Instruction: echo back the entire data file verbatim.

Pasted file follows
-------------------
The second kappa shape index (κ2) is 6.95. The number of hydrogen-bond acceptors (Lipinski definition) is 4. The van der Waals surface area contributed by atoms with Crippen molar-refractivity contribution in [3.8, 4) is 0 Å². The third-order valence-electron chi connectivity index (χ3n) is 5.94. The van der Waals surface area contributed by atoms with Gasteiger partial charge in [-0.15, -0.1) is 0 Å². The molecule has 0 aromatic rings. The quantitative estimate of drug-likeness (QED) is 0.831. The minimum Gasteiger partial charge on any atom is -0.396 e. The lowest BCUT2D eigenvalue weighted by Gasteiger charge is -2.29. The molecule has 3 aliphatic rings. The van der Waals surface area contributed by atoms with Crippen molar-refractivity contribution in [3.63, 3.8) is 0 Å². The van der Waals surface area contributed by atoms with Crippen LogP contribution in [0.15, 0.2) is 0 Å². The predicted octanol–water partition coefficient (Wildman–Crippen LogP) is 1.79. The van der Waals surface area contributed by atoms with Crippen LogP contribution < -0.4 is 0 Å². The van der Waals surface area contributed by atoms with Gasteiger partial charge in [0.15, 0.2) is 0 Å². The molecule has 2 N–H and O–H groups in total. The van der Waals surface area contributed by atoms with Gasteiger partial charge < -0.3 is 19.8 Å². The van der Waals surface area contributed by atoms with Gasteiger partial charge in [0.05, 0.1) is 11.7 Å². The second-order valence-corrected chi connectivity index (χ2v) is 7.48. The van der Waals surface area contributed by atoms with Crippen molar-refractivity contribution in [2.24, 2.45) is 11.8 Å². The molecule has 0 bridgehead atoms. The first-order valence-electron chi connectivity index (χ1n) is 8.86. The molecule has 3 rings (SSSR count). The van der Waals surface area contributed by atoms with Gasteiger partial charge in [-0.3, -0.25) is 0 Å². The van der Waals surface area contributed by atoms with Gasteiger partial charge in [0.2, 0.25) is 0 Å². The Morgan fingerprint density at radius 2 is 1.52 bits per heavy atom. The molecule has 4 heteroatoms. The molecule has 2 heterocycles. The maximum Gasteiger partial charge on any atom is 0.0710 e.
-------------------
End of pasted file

The second kappa shape index (κ2) is 6.95. The number of hydrogen-bond acceptors (Lipinski definition) is 4. The van der Waals surface area contributed by atoms with Crippen molar-refractivity contribution in [3.8, 4) is 0 Å². The third-order valence-electron chi connectivity index (χ3n) is 5.94. The van der Waals surface area contributed by atoms with Gasteiger partial charge in [-0.15, -0.1) is 0 Å². The molecule has 0 aromatic rings. The quantitative estimate of drug-likeness (QED) is 0.831. The minimum Gasteiger partial charge on any atom is -0.396 e. The lowest BCUT2D eigenvalue weighted by Gasteiger charge is -2.29. The molecule has 3 aliphatic rings. The van der Waals surface area contributed by atoms with Crippen molar-refractivity contribution in [3.63, 3.8) is 0 Å². The van der Waals surface area contributed by atoms with Crippen LogP contribution in [0.15, 0.2) is 0 Å². The predicted octanol–water partition coefficient (Wildman–Crippen LogP) is 1.79. The van der Waals surface area contributed by atoms with Crippen LogP contribution < -0.4 is 0 Å². The van der Waals surface area contributed by atoms with Gasteiger partial charge in [0.15, 0.2) is 0 Å². The molecule has 2 N–H and O–H groups in total. The van der Waals surface area contributed by atoms with Gasteiger partial charge < -0.3 is 19.8 Å². The van der Waals surface area contributed by atoms with Gasteiger partial charge in [0.05, 0.1) is 11.7 Å². The second-order valence-corrected chi connectivity index (χ2v) is 7.48. The van der Waals surface area contributed by atoms with Crippen molar-refractivity contribution in [2.24, 2.45) is 11.8 Å². The molecule has 0 bridgehead atoms. The first-order valence-electron chi connectivity index (χ1n) is 8.86. The molecule has 3 rings (SSSR count). The van der Waals surface area contributed by atoms with Gasteiger partial charge in [-0.3, -0.25) is 0 Å². The van der Waals surface area contributed by atoms with Gasteiger partial charge in [0.2, 0.25) is 0 Å². The Morgan fingerprint density at radius 2 is 1.52 bits per heavy atom. The molecule has 4 heteroatoms. The molecule has 2 heterocycles. The maximum Gasteiger partial charge on any atom is 0.0710 e.